Huntingdon journal. (Huntingdon, Pa.) 1843-1859, November 27, 1849, Image 2

Below is the OCR text representation for this newspapers page. It is also available as plain text as well as XML.

CORRECT pßlNcitLEs—stirroßTED BY TRUTH.]
The "Huxxisni,os louriNsi..• 3 is published at
the following rates, viz 1;1,15 a year, if paid
in advance ; $2,00 if paid during the year, and
$11 3 30 if nbt pail AIN after" the expiration of
the year. The above terms- to be adhered to in
all cases. , .
No sb'scriPtiu'ri taken for less than siitruinths,
and no 'diseontintied unlit all aricarages
are pith!, unless at the option of the putlisher.
J HOICK-KEEPERS would do well to look
Off C eNGIIIAVg new GROCERY, opposite
the Post °Kee. Sortie of the excellent articles
fo be had there are noticed' in but advertising
O:7*A new trial has been granted by our
Court in the case of the Commonwealth vs. Dor
sey Saban,. The indictment, it will be re
collected by our readers, is for fornication and
bastardy, and a Jury at our late term returned a
verdict of guilty. The case will be again tried
at January term.
tic- Members of Congress are now wending
their way to Washington. Hon. SAartigL CAL.
YIN, representative from this district, passed
through this place on Friday" ejenitt last, on
his way thither. Mr. C. we' Were pleased to
observe, was enjoying his Usual goad health and
fine flow of spirits': We predict that he will
make us an efficient and able representative.
An wilt/tuned Colin of Co'tnmOh Pleas Will be
held in this plaedi i:Ndi'mencing on Monday next,
to continue one week.
DelawarC City Bank(
Rumors affecting the' i6l;eNciof this institu
taon have been in circulation for some time.—
They are now believed to be entirely unfound
ed. Nine stockholders, rvresenting nine-tenths
of the stock, have publishes a card, guarantee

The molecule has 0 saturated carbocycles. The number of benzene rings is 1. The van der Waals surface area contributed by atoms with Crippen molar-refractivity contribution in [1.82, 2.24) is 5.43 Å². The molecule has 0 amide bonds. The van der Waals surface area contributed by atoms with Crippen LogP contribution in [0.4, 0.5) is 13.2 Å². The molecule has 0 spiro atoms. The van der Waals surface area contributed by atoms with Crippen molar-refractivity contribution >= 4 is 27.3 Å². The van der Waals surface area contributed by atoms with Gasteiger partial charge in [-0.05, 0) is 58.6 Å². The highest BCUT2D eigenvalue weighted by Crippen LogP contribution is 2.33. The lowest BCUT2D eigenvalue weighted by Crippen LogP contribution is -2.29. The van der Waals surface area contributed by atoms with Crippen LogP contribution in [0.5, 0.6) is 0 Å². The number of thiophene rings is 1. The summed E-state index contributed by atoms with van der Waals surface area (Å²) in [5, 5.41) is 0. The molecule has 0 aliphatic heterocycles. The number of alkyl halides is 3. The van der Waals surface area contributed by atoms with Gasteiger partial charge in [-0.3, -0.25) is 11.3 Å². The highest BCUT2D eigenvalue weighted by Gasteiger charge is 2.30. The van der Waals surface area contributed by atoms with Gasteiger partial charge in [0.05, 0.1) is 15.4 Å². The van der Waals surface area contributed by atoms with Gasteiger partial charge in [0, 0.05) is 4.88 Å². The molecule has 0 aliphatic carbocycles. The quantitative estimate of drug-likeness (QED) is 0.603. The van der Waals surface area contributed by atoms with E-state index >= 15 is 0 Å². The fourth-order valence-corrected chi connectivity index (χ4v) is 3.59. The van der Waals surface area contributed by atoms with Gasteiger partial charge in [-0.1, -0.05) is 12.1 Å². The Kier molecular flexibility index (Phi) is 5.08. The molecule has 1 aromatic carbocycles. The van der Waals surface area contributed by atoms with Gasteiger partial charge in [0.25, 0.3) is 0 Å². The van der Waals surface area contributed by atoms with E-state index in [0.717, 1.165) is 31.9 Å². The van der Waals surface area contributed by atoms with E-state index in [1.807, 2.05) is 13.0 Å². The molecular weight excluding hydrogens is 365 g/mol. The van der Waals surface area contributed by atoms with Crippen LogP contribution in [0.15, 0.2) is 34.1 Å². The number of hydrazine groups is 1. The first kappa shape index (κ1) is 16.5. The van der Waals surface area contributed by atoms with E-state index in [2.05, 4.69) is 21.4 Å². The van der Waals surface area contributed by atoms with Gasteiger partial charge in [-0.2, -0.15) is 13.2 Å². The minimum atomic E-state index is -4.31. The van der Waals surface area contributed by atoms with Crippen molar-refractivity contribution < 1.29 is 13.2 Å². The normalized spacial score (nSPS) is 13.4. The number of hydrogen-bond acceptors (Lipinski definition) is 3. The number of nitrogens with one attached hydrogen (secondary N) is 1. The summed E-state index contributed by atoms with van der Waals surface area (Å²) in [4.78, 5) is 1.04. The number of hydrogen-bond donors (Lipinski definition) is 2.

ing the payment of the notes in gold and silver,
on presentation, and also the entire soliiency of
the institution, and that its capifai stock is un
impaired. These gentlemen are represented as
men of wealth and good character. Our busi
ness men here take these notes freely: We will
take all that is offered either for near sitirscri
tions or old debts.
Charge to Naples.
We learn with pleasure that Janes M. Pow
en, Canal Commissioner, has been appointed
Charge d'Affairs to Naples, in the place of T.
W. Chian, resigned. We record this appoint
ment with more than usual satisfaction. Mr.
Power is a gentleman well fitted for the post
assigned him, is a good Whig, and possessed of
as kind a heart as beats in the bosom of any
man In Pennsylvania. This appointment will
be welt received by all parties throughout the
state, and afford peculiar picasura to those who
enjoy Mr. Power's personal ncquaintance.
The Railroad Company and the Cu
A writer in the last Hollidaysburg Standard
justly complains of the great amount of foreign
paper. on banks hitherto tinkhoWn to us, that
has recently been put afloat in this section of
the State. But the writer, we think; unjustly
places the responsibility on the Wrong shoul
ders, when he charges the Railroad Company
with giving circulation to this trash: is it not
generally understood that the Railroad ComPa;
ny places par money in the hands of their Din=
burring Agents ? And is it not also as well un
derstood that these agents buy up with this par
money "all sorts of stuff," which they pay out
to the contractors, and which now forms almost
our exclusive tirctilating medium ? This is the
way the matter is understood in Huntingdon if,
not in HollidaysbUrg. If our understanding is
correct, theft, the much puffed private Bank
ing Honse in Hollidaysburg is responsible for
putting afloat this flood of foreign and unknown
notes in this section elf the State. And the pro
prietOtS ate enriching themselves by the opera
tion, at the expense of the ptiblic at large. True,
if acquainted with the facts, the Company should
put a stop to this reprehensible tondikt of their
agents. A respectable company should not al
low the laborers, farrters and bfisiness men
along the line of their road, to be Ails fleeced
and annoyed, that their disbursing agents may
be enriched. And we do hope that the officers
of the Railroad Company will see tti this mat
ter at Once, and save this community from the
curse of any more carpet bags full of deprecia
ted, foreign trash, purchased with their par
money, being put in circulation in our midst.
SHOCKING ACCIDLINT..-.-WO learn from the
Hollidaysburg papers, that a young man named
George Wilbur, lost his life very suddenly at
Duncaristille, last Week, by attempting to get on
a train of cars that were passing.
Frat.--r-On Tuesday etening last our citizens
were aroused by a cry of fire, which proved to
be the burning of shavings in the cellar of anew
building, not yet completed; in Allegheny street,
belonging to Mr. A. Willoughby. As there
was no fire about the beilding, it Was thought ,
by many to be the work clan incendiary. The